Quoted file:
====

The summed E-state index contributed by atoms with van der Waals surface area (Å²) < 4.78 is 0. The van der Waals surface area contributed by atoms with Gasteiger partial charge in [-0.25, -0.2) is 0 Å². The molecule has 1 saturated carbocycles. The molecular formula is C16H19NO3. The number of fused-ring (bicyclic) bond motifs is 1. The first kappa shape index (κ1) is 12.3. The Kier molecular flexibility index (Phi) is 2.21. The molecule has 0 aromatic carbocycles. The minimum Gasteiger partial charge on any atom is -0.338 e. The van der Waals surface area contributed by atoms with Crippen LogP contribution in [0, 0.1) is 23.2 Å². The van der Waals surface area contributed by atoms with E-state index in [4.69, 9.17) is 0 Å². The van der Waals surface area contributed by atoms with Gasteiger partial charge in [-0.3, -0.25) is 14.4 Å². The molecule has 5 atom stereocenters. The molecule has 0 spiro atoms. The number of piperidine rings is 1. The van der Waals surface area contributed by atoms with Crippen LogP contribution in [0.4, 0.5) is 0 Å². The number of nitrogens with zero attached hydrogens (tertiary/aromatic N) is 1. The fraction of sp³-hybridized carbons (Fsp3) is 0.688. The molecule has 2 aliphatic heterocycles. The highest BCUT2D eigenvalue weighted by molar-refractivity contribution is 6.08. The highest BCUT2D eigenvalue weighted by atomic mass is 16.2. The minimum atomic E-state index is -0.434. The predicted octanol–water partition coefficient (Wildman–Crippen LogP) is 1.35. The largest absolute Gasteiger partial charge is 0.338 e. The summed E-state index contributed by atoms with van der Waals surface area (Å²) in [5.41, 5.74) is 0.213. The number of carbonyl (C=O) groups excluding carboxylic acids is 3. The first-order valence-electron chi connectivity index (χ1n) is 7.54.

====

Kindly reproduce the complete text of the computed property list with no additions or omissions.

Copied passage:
The summed E-state index contributed by atoms with van der Waals surface area (Å²) < 4.78 is 0. The van der Waals surface area contributed by atoms with Gasteiger partial charge in [-0.25, -0.2) is 0 Å². The molecule has 1 saturated carbocycles. The molecular formula is C16H19NO3. The number of fused-ring (bicyclic) bond motifs is 1. The first kappa shape index (κ1) is 12.3. The Kier molecular flexibility index (Phi) is 2.21. The molecule has 0 aromatic carbocycles. The minimum Gasteiger partial charge on any atom is -0.338 e. The van der Waals surface area contributed by atoms with Crippen LogP contribution in [0, 0.1) is 23.2 Å². The van der Waals surface area contributed by atoms with E-state index in [4.69, 9.17) is 0 Å². The van der Waals surface area contributed by atoms with Gasteiger partial charge in [-0.3, -0.25) is 14.4 Å². The molecule has 5 atom stereocenters. The molecule has 0 spiro atoms. The number of piperidine rings is 1. The van der Waals surface area contributed by atoms with Crippen LogP contribution in [0.4, 0.5) is 0 Å². The number of nitrogens with zero attached hydrogens (tertiary/aromatic N) is 1. The fraction of sp³-hybridized carbons (Fsp3) is 0.688. The molecule has 2 aliphatic heterocycles. The highest BCUT2D eigenvalue weighted by molar-refractivity contribution is 6.08. The highest BCUT2D eigenvalue weighted by atomic mass is 16.2. The minimum atomic E-state index is -0.434. The predicted octanol–water partition coefficient (Wildman–Crippen LogP) is 1.35. The largest absolute Gasteiger partial charge is 0.338 e. The summed E-state index contributed by atoms with van der Waals surface area (Å²) in [5.41, 5.74) is 0.213. The number of carbonyl (C=O) groups excluding carboxylic acids is 3. The first-order valence-electron chi connectivity index (χ1n) is 7.54.